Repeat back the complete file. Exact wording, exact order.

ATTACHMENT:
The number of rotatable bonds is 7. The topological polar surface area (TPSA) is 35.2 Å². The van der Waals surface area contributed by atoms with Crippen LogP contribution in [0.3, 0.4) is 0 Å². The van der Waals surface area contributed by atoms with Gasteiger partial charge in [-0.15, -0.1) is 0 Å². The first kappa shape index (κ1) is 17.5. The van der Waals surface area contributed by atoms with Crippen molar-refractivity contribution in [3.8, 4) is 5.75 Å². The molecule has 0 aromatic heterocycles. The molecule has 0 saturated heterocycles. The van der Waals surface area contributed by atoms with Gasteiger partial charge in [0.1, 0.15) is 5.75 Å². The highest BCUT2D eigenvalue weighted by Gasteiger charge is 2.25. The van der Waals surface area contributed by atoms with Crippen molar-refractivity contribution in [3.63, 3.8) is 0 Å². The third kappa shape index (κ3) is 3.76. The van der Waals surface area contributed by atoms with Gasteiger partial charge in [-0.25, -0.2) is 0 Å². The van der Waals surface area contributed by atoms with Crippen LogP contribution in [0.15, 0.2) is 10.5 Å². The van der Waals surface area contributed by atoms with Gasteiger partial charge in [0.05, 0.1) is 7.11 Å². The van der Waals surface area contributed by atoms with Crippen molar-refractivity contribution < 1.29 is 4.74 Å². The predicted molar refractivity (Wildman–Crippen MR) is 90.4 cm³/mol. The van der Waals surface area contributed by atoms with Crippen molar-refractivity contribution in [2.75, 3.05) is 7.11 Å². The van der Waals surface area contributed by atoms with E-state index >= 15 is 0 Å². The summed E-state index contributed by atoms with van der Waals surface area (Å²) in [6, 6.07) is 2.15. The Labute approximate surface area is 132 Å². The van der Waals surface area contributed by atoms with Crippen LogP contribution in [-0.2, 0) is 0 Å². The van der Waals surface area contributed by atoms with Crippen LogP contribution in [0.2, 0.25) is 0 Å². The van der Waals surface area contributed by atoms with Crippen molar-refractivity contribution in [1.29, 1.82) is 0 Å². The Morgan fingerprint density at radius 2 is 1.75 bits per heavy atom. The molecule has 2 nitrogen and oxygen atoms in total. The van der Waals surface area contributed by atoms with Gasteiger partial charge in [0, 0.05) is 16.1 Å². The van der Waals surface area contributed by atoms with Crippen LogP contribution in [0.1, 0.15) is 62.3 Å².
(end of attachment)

The number of rotatable bonds is 7. The topological polar surface area (TPSA) is 35.2 Å². The van der Waals surface area contributed by atoms with Crippen LogP contribution in [0.3, 0.4) is 0 Å². The van der Waals surface area contributed by atoms with Gasteiger partial charge in [-0.15, -0.1) is 0 Å². The first kappa shape index (κ1) is 17.5. The van der Waals surface area contributed by atoms with Crippen molar-refractivity contribution in [3.8, 4) is 5.75 Å². The molecule has 0 aromatic heterocycles. The molecule has 0 saturated heterocycles. The van der Waals surface area contributed by atoms with Gasteiger partial charge in [0.1, 0.15) is 5.75 Å². The highest BCUT2D eigenvalue weighted by Gasteiger charge is 2.25. The van der Waals surface area contributed by atoms with Crippen molar-refractivity contribution in [3.63, 3.8) is 0 Å². The third kappa shape index (κ3) is 3.76. The van der Waals surface area contributed by atoms with Gasteiger partial charge in [-0.25, -0.2) is 0 Å². The van der Waals surface area contributed by atoms with Crippen LogP contribution in [0.15, 0.2) is 10.5 Å². The van der Waals surface area contributed by atoms with Gasteiger partial charge in [0.05, 0.1) is 7.11 Å². The van der Waals surface area contributed by atoms with Crippen molar-refractivity contribution < 1.29 is 4.74 Å². The predicted molar refractivity (Wildman–Crippen MR) is 90.4 cm³/mol. The van der Waals surface area contributed by atoms with Crippen molar-refractivity contribution in [2.75, 3.05) is 7.11 Å². The van der Waals surface area contributed by atoms with E-state index >= 15 is 0 Å². The summed E-state index contributed by atoms with van der Waals surface area (Å²) in [6, 6.07) is 2.15. The Labute approximate surface area is 132 Å². The van der Waals surface area contributed by atoms with Crippen LogP contribution in [-0.2, 0) is 0 Å². The van der Waals surface area contributed by atoms with Crippen LogP contribution in [0.2, 0.25) is 0 Å². The van der Waals surface area contributed by atoms with Crippen molar-refractivity contribution in [1.29, 1.82) is 0 Å². The Morgan fingerprint density at radius 2 is 1.75 bits per heavy atom. The molecule has 2 nitrogen and oxygen atoms in total. The van der Waals surface area contributed by atoms with Gasteiger partial charge in [0, 0.05) is 16.1 Å². The van der Waals surface area contributed by atoms with Crippen LogP contribution in [0.1, 0.15) is 62.3 Å².